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This makes me think you grounded the warning light connection on the alternator. This would give you a "charge light" that will not shut off and would prevent the alternator from "self exiiteing" so rough running is likely caused by low battery voltage.
There were a few different alt configutation used, but the ones I'm familure with do NOT have a quick connect for the ground wire, which must be connected to the case (most often a thru bolt is used for this).
I would agree. The alternator earth should be a thick gauge wire. The warning lamp/exciter terminal sits above the alternator earth and will have a small stud which should either accept a small ring terminal or spade terminal.
 

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Agreed...but that's not what the o.p. is talking about. Like Jim said some of these US jobbies have a thin gauge wire that runs from the manifold to the inner fender sheet metal and the car will absolutely not run properly without it if it has one there to begin with. Mine has one and I can assure you it will absolutely not run correctly if it's detached.
 

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Agreed...but that's not what the o.p. is talking about. Like Jim said some of these US jobbies have a thin gauge wire that runs from the manifold to the inner fender sheet metal and the car will absolutely not run properly without it if it has one there to begin with. Mine has one and I can assure you it will absolutely not run correctly if it's detached.
No, I understand the O/P and I know the thin wire you are talking about... I just was saying where he attached to the alternator was incorrect and caused some of the problem. There are two seperate problems, where he did atttach it, and where it should be attached.
 

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Agreed...but that's not what the o.p. is talking about. Like Jim said some of these US jobbies have a thin gauge wire that runs from the manifold to the inner fender sheet metal and the car will absolutely not run properly without it if it has one there to begin with. Mine has one and I can assure you it will absolutely not run correctly if it's detached.
Interesting. Never seen this extra earth wire on a c900 intake before.
 

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I ran one from that accelerator bracket to the side fender where the ignition ground bolt is.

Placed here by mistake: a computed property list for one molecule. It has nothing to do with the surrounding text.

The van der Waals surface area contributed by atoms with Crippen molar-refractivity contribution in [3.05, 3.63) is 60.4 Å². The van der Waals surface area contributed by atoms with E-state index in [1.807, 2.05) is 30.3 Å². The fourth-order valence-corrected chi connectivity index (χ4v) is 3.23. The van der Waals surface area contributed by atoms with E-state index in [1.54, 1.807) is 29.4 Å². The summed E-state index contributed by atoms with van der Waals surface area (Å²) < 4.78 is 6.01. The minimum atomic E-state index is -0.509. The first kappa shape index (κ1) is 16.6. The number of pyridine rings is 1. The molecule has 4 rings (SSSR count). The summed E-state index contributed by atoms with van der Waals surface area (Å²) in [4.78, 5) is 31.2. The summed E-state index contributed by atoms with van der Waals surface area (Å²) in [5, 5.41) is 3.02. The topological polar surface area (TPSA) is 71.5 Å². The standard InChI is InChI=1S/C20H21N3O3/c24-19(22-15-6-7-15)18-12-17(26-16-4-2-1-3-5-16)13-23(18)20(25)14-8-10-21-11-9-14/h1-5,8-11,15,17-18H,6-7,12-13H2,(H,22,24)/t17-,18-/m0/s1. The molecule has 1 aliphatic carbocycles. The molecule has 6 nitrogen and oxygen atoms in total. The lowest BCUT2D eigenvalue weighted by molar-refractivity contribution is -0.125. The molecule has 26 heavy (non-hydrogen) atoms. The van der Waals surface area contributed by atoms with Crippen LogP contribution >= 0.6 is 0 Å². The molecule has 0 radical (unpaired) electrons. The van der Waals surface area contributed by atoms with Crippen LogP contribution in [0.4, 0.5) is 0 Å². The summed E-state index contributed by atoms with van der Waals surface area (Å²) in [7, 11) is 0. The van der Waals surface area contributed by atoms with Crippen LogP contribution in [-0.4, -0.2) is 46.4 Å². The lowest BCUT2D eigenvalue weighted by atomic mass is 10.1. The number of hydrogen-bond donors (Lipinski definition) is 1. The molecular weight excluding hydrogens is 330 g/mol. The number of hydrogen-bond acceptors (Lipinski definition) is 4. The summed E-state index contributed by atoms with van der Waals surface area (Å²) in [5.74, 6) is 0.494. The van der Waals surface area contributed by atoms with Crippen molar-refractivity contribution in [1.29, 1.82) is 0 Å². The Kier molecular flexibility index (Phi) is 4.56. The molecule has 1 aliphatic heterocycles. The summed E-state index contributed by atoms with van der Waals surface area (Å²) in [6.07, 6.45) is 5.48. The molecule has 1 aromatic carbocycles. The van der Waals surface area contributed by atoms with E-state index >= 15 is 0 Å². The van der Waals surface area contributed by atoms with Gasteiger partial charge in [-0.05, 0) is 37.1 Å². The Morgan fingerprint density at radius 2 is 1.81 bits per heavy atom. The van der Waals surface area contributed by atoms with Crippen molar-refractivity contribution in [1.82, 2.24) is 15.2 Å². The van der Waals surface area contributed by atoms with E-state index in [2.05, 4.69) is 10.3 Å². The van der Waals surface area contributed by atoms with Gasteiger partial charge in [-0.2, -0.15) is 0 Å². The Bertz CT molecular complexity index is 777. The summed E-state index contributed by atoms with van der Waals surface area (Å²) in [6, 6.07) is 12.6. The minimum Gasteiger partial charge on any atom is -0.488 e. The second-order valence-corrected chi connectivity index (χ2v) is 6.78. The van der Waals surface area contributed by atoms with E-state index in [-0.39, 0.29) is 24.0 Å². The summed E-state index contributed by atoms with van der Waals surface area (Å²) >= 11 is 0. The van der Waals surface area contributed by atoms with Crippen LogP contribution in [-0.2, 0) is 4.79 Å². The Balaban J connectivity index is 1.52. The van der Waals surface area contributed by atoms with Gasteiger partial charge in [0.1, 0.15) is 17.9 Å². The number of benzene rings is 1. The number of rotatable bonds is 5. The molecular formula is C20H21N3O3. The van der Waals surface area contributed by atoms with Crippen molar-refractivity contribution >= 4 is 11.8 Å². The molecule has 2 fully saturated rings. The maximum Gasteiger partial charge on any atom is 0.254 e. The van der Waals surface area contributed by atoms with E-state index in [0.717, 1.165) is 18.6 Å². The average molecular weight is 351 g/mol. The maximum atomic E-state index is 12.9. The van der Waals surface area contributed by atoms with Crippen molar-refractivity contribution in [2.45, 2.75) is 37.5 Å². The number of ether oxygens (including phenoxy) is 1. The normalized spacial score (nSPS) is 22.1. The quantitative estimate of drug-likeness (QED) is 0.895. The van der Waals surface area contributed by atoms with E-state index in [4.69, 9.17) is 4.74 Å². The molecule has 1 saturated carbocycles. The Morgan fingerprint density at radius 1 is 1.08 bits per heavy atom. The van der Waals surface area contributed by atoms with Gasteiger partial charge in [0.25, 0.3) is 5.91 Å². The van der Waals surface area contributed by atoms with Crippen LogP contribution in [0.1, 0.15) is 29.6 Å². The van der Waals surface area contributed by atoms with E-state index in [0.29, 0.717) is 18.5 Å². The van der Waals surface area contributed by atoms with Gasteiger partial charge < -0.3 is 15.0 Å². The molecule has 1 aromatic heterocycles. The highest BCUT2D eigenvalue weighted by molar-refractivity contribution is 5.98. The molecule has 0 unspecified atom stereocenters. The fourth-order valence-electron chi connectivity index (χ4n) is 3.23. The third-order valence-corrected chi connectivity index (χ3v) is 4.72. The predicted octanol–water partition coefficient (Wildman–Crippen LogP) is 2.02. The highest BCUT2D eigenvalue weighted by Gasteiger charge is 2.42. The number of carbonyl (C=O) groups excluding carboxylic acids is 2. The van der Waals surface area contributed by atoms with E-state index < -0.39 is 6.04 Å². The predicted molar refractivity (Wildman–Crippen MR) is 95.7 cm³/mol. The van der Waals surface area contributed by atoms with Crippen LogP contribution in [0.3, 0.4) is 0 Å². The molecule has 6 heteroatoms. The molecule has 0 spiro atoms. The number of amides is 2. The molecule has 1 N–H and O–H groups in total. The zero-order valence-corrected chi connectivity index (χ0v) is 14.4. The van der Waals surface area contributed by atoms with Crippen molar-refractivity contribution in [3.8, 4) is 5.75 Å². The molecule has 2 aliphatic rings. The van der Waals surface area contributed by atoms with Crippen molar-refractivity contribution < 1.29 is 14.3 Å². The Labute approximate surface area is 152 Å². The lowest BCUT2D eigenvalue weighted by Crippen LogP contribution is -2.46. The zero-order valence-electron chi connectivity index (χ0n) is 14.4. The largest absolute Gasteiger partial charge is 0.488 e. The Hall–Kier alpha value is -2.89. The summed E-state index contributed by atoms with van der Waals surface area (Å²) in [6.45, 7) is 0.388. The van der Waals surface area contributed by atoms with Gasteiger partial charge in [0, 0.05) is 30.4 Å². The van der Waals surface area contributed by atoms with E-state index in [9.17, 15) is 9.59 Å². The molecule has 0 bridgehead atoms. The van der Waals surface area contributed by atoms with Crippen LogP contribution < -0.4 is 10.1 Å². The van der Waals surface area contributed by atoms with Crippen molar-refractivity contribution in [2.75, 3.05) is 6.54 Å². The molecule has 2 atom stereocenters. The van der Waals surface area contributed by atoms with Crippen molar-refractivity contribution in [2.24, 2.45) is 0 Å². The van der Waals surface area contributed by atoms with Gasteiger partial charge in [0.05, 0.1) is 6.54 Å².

Eliminated some jerky response when on-off-on throttle in traffic.
Other ground wire I added was a second wire from the AMM connector to the same accelerator bracket. I did this chasing the consistent idle error code in the ECU. 12112(?) now only occurs occasionally, maybe after weeks, where as before it was within 30 minutes of a ECU reboot.
A hot weather quirk that also seems to have been eliminated is the car driving, used to develop a heavy low frequency surge in ambient temps above 35 deg C.
I've been braving the trips to work in the recent run of 35 to 40 C degree days here and the car has been great.
Don't know why this has worked.........
I don't particularly trust old wires/looms.
I can remember a vague lesson in tech college <cough - 30yrs ago....> about various metals and their electrical actions and reactions between different types of metals but it hasn't stuck in the brain very well over the years. Suffice it to say I'm not surprised to hear of different results of grounds on in-different or aged metals.
20 years + of metal chemical reactions..............?
 

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Discussion Starter · #17 ·
There should be a heavy gauge wire from the alternator to the block. The lighter gauge wire goes from a bracket on the manifold to (I think) a small hydraulic line retaining clip on the inner fender.
Alternator grounded to block, intake manifold grounded to the body nearby.
This was pretty much it! I hooked it right up to the brake line retainer on the body. The retainer's screw was very loose, so that explains why the wire freed itself in the first place.

And it turns out that rough idle was caused by a vacuum line I forgot to plug back in near the turbo during the clutch slave job. The car runs great now! Thanks everyone for the input. :cheesy: